Medellín is surrounded by gorgeous mountains that offer numerous great opportunities for hiking. The combination of lush and verdant forests, mild climate and the ease of access allow avid hikers to experience a variety of different great hiking adventures in the city and surrounding area.
Whether you are interested in conquering some extremely challenging terrains or you are looking for some beginner friendly trails, La Valle de Aburrá provides many opportunities for an enjoyable hiking experience.
Here’s a list of 5 of some of the best day hikes near Medellin:
1) Cerro Bravo
The lush Cerro Bravo is situated between two Colombian towns, Fredonia and Venecia. One cool aspect of the Cerro Bravo day hike is it provides the opportunity to see both of these towns. Hikers can start in Venecia and finish in Fredonia, or vice versa. Our group took a bus from the Terminal del Sur bus station in Medellín, and arrived two hours later in Parque Venecia. The route towards the mountain starts near this Parque, and to get pointed in the right direction you can ask one of the friendly locals sipping tinto in the park. Unlike many other hikes, the Cerro Bravo trail actually has a few signs on it, so you’ll be able to confirm that you’re headed in the right direction.
The hike is a long one, and unless you are moving really quickly it’ll probably take about six hours. Most of this time is spent walking along relatively flat trails, but there is a difficult one hour push up to the summit. The hike is moderately difficult overall but it is certainly worth it to make the summit, as it leads to totally mesmerizing views of the southwest Antioquia region. It makes for a very long day, however, given the bus ride involved each way. Be sure to leave the entire day open – but you’ll be glad you did – the it is a wonderful day hike.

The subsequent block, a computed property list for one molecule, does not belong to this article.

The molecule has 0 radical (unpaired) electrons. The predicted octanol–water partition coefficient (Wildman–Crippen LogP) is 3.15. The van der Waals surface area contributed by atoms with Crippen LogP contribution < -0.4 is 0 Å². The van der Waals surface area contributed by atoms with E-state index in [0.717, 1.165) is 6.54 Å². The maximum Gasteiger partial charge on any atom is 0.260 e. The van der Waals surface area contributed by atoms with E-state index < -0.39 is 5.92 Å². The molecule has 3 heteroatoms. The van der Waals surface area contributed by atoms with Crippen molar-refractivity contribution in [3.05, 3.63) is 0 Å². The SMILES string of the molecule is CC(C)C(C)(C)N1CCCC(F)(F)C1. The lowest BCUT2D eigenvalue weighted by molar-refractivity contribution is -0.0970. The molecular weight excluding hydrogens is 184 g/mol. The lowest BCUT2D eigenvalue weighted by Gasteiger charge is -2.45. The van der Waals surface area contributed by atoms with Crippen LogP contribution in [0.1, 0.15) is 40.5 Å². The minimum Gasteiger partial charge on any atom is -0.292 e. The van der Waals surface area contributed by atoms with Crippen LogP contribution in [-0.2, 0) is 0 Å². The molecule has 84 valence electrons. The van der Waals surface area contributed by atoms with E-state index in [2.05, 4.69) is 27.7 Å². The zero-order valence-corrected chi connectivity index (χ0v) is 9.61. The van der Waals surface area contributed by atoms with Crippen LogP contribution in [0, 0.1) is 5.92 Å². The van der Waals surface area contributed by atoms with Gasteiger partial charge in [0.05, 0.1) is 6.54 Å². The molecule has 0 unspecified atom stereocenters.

2) Cerro de Las Tres Cruces
If you don’t have the entire day to spare, a different hike you could try is Cerro de Las Tres Cruces, which is located in the Belén neighborhood. Belén is huge, and the trailhead isn’t easily reached through public transport, so for this one it’s probably best to take taxi or Uber to arrive. Be careful when ordering Uber, as one of the destinations that will pop up will have your route going all the way to the top of the hill. Type “Cerro de Las Tres Cruces“, and ensure that the address says Calle 18, which is where the trailhead is.
Especially when compared to Cerro Bravo, this hike is quite easy and within ten or fifteen minutes, you’ll start to see very impressive views of the city. On a clear day, you can see the vast majority of La Valle de Aburrá and watch as airplanes land in the municipal airport.
If you go on a weekend, there will be many others on the trail with you. Along the way, you’ll see a variety of entrepreneurial Colombians selling water and fruit. At the top, there is a larger store with smoothies and some work out equipment.
Most people will opt to return down the same trail, but if you have a little extra time to spare and are feeling adventurous, you can take a separate way down the west side of the mountain. From the very top of the hill, just beyond where the outdoor exercise equipment is located, you’ll see a trail that heads in the opposite direction of where you came up. To get back to civilization on this path takes about 1.5x as long, but it is a nice variation because it winds into a different Belén barrio. The path soon turns into a road that winds its way back into the city. There are a number of restaurants with lookout points along this alternative path.